i think my v' is wrong? omg help!
    It's not wrong.
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    (Original post by antonfigo)
    amirite?
    How do you get from -2t/1-t^2 to 2t/1-t^2? do you multiply by -1?


    Your working is exactly what I got (amongst the mess on my notepad)...
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    (Original post by Get Cape.Wear Cape.Fly.)
    How is it right when your denominator is different?
    If you times what I wrote before by minus one you should get the correct denominator.:yep:
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    Why does it go all wrong when I differentiate by product rule......
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    (Original post by Get Cape.Wear Cape.Fly.)
    Why does it go all wrong when I differentiate by product rule......
    It ALWAYS goes wrong when you use product rule for fractions....
    I've tried that loads of time and it becomes too complex with the ^-1 s and whatnot...
    Use the quotient rule instead

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    (Original post by antonfigo)
    It ALWAYS goes wrong when you use product rule for fractions....
    I've tried that loads of time and it becomes too complex with the ^-1 s and whatnot...
    Use the quotient rule instead

    That is the biggest load of rubbish I have read on TSR in months. You do know that the quotient rule is just a special case of the product rule?

    (Original post by Get Cape.Wear Cape.Fly.)
    Why does it go all wrong when I differentiate by product rule......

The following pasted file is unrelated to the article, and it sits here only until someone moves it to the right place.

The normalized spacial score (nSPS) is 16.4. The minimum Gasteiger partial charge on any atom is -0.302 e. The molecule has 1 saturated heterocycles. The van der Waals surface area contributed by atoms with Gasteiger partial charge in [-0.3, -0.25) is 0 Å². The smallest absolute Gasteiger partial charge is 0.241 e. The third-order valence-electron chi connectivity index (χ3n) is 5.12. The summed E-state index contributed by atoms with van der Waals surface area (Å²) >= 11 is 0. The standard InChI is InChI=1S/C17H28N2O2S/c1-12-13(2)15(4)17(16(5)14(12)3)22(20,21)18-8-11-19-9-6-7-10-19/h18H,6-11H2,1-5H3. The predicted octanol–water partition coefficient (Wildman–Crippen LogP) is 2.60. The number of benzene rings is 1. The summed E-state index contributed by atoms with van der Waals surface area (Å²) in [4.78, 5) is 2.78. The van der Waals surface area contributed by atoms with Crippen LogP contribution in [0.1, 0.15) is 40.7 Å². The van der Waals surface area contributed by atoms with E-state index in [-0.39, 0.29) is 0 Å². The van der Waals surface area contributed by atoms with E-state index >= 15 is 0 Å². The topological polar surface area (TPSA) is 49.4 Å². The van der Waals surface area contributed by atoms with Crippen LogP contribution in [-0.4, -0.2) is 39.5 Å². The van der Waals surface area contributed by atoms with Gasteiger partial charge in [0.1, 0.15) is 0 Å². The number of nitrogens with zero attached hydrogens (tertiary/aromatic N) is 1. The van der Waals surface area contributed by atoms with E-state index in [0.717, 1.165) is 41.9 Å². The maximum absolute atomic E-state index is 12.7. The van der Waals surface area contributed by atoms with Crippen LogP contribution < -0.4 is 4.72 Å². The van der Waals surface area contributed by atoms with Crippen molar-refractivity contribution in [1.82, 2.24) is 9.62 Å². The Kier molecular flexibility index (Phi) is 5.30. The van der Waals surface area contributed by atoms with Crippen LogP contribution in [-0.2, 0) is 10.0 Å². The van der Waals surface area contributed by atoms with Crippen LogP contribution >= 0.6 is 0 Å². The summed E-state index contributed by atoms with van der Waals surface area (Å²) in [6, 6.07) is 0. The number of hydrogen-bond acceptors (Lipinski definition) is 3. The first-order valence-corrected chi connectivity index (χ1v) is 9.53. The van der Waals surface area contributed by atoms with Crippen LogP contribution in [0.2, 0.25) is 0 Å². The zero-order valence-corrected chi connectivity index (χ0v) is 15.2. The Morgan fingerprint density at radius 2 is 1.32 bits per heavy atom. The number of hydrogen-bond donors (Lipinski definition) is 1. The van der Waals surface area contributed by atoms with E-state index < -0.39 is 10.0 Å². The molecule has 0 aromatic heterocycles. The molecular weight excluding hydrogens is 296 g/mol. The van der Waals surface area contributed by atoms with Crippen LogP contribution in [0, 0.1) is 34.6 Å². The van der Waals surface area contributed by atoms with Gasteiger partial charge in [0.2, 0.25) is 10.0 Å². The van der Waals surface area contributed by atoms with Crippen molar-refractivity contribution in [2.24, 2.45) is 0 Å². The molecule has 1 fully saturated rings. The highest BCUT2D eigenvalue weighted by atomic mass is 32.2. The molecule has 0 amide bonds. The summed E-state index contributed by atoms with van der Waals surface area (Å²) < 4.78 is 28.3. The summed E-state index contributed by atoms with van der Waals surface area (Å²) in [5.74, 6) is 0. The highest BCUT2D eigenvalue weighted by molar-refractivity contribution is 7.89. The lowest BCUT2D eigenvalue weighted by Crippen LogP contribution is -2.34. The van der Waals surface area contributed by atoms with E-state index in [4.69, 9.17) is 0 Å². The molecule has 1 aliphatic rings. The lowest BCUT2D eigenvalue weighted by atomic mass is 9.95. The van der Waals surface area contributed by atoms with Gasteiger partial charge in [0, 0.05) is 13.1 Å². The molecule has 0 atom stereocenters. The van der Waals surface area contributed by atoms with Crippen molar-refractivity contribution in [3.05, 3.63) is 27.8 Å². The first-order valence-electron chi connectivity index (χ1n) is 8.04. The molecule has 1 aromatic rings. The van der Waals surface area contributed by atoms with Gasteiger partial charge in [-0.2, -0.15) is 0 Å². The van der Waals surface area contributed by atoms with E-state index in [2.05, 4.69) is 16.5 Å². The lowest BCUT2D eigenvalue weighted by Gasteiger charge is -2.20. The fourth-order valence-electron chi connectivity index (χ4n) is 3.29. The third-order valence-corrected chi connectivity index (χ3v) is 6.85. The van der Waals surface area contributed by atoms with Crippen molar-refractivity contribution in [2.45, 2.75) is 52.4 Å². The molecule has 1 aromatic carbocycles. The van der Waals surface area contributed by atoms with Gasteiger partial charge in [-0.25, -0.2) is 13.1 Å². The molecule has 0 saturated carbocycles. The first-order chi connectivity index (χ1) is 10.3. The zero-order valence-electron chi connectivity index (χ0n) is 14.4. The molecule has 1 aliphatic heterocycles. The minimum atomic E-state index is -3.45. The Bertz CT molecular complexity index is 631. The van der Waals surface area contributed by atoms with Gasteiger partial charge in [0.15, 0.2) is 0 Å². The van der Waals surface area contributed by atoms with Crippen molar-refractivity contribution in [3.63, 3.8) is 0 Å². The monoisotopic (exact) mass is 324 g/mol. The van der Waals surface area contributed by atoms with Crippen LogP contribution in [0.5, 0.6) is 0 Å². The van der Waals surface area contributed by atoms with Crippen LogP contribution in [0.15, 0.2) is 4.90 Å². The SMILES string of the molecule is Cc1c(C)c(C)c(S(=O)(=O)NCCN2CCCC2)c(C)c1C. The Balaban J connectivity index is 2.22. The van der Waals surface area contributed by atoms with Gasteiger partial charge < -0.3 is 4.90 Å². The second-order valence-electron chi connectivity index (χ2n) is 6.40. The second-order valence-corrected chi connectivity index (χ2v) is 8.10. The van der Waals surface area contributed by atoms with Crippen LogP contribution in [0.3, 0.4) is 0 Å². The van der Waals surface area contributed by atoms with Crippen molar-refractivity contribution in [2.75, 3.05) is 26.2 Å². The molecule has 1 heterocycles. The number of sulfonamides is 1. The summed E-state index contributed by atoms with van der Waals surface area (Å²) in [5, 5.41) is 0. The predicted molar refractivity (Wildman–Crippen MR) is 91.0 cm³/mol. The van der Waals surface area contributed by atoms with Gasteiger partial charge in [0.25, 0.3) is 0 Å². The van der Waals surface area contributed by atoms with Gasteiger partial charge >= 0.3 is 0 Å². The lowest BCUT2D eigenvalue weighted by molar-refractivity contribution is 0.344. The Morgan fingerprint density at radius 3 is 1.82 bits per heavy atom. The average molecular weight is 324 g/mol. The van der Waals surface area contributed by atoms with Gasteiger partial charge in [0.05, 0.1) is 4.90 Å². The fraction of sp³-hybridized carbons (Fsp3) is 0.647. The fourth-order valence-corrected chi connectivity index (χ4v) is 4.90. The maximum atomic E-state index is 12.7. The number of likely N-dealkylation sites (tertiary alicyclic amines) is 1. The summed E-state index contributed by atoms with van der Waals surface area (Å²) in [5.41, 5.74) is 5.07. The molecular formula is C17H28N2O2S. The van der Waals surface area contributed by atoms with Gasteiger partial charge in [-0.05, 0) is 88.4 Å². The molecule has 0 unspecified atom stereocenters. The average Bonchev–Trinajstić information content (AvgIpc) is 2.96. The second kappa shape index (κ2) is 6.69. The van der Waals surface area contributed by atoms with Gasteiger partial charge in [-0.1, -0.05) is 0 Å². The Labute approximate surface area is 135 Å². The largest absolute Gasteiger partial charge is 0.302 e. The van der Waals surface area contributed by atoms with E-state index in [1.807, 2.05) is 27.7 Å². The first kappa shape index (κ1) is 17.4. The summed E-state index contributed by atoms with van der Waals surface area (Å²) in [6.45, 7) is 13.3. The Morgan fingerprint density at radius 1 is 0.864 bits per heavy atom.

Hmm, when you have (1+x^2)^{-1} then to differentiate that you need to use the chain rule, i.e. differentiate the outside and times it by the differentiate of the inside. You are doing that wrong.
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    (Original post by Simplicity)
    That is the biggest load of rubbish I have read on TSR in months. You do know that the quotient rule is just a special case of the product rule?


    Hmm, when you have (1+x^2)^{-1} then to differentiate that you need to use the chain rule, i.e. differentiate the outside and times it by the differentiate of the inside. You are doing that wrong.
    I didnt mean it literally :P
    What I was trying to say was that if you try the quotient rule (quite tempting! i say from experience) during an exam with the question presenting a complex fraction with logs etc,you are bound to make a mistake somewhere after when it becomes complex enough ( i got one of those in a term paper)...unless you are really really good...don't try it at exam
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    (Original post by antonfigo)
    I didnt mean it literally :P
    What I was trying to say was that if you try the quotient rule (quite tempting! i say from experience) during an exam with the question presenting a complex fraction with logs etc,you are bound to make a mistake somewhere after when it becomes complex enough ( i got one of those in a term paper)...unless you are really really good...don't try it at exam
    I disagree again. Certainly, the product rule is more intuitive and therefore better. Anyway, if you aren't a robot you can see thats its basically the same, except you use the chain rule.